The Greens, who are predominantly a Pākehā organisation operating within the parliamentary system as it stands – an unsatisfactory improvisation as far as tino rangatiratanga is concerned – are currently planning to place a Māori-focused organisational layer on top of the current membership-based, local- cum-regional structure which votes in national facilitators for policy development, campaign mounting, fund raising, list forming and so on. And then there is the caucus of MPs. The plan is a little like placing a marae committee, including the creation of kaumātua, on top of this Pākehā structure, and suggesting that this signifies a tiriti partnership.

Within the Greens, as in the trade unions, there is every reason for tangata whenua members to caucus (as Greens or union members), and to choose culturally appropriate meeting procedures, as long as the wider constitution is respected. It is also appropriate that the wider organisational structure is culturally ‘comfortable’. But what does that mean? That the meetings of a secular organisation begin and end with the asking for God’s blessing? And of course, this cultural comfort applies to women, lesbians, gays, people with disability etc. And do I hear, class?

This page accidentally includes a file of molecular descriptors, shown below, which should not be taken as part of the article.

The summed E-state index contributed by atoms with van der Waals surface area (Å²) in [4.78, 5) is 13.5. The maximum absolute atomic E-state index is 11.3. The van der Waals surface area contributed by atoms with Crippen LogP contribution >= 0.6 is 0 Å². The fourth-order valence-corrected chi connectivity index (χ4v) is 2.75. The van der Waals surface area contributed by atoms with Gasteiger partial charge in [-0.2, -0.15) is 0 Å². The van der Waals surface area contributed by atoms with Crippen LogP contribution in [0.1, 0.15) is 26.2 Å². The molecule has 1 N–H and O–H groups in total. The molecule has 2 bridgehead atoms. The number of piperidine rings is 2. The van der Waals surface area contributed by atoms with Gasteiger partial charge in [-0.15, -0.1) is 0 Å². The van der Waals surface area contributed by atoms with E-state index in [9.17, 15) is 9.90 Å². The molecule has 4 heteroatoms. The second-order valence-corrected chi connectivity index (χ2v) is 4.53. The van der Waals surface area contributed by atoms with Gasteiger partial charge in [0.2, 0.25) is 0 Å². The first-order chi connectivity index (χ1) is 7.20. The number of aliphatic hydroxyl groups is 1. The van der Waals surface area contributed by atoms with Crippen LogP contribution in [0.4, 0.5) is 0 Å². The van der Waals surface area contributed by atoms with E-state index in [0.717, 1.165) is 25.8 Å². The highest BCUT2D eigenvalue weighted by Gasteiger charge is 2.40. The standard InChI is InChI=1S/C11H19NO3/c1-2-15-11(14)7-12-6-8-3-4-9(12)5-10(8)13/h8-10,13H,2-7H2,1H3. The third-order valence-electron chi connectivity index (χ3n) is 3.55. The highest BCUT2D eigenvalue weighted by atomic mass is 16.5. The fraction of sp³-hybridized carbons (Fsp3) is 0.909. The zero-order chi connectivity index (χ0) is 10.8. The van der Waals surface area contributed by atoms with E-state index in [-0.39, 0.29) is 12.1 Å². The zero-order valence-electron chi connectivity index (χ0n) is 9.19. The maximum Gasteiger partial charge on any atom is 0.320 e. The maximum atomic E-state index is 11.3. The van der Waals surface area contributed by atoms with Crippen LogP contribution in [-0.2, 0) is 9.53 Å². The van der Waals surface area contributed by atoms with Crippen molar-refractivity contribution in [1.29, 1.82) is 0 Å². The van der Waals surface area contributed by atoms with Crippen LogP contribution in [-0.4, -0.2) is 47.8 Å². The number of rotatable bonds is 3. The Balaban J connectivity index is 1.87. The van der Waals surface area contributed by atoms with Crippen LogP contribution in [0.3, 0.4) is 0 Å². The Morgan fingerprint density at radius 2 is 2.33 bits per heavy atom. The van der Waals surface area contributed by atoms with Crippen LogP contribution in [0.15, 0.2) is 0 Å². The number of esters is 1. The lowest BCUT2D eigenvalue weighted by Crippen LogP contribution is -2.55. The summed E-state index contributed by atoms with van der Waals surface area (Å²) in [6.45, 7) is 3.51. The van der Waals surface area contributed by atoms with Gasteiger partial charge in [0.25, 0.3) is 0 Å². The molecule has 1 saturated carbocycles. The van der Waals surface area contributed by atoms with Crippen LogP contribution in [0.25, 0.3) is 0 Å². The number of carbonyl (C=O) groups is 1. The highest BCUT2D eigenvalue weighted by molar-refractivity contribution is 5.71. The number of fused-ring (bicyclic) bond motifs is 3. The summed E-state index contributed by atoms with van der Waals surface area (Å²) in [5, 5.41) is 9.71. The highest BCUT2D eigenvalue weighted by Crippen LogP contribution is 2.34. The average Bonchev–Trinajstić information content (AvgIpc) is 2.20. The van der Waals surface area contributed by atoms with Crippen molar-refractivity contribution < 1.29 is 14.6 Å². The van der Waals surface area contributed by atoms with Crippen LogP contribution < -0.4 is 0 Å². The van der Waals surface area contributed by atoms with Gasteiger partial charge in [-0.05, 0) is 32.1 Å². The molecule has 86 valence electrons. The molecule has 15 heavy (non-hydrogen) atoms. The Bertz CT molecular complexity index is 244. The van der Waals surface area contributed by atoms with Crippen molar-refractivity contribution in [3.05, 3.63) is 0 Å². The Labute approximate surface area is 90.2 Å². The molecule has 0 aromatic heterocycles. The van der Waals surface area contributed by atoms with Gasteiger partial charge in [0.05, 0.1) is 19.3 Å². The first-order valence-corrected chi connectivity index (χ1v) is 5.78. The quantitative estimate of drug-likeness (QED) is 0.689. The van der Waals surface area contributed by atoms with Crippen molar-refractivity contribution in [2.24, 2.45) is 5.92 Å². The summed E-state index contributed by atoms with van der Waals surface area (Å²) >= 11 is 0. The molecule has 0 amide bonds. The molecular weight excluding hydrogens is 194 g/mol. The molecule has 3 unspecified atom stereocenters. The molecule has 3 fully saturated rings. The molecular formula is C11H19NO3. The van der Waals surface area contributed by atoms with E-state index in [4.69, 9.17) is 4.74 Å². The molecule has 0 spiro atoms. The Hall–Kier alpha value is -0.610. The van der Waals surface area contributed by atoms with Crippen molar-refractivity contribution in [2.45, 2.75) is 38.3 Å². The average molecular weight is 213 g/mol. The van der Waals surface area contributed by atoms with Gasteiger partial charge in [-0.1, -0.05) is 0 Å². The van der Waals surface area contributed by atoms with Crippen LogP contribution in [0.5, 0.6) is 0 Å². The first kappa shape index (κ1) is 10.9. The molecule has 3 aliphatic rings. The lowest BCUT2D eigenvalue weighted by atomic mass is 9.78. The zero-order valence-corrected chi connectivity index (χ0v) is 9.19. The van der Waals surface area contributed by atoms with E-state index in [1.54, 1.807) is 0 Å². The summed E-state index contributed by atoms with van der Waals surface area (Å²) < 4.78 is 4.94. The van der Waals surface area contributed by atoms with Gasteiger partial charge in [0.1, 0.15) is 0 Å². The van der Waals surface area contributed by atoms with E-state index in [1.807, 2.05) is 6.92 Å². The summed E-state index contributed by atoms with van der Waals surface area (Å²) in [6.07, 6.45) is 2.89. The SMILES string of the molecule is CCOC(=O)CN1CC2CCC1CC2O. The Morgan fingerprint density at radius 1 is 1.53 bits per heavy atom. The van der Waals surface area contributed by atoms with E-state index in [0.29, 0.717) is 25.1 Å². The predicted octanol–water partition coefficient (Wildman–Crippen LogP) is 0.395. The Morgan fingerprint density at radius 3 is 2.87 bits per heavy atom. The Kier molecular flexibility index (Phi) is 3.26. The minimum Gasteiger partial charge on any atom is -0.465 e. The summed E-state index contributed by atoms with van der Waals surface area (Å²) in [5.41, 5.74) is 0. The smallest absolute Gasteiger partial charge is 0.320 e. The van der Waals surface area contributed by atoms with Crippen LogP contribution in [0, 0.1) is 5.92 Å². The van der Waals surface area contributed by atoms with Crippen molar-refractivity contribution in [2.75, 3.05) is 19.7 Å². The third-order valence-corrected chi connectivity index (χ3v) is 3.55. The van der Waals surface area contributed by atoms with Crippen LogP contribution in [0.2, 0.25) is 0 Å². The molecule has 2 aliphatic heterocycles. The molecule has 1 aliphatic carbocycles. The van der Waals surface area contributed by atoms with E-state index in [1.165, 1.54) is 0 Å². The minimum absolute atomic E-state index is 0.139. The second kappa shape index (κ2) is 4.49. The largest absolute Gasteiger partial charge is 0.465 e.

And then there is the question of language. There is a current argument for a greater visibility of te reo. There was a similar call in the 1980s until Māori realised it was a waste of resources to service Pākehā for whom learning te reo was becoming fashionable, like French for the Victorians. I have an argument against the facile use of any language.  Of course one learns some phrases to get by while visiting, but each language has a complex past that a non-native speaker can’t possibly comprehend. My late friend, Malcolm Yockney (Ngāti Rongomaiwahine), was a skilled linguist, studied Māori for many years, watched every Waka Huia programme, yet also recognised he could never be a native speaker with a vocabulary of local references, nuances and metaphors.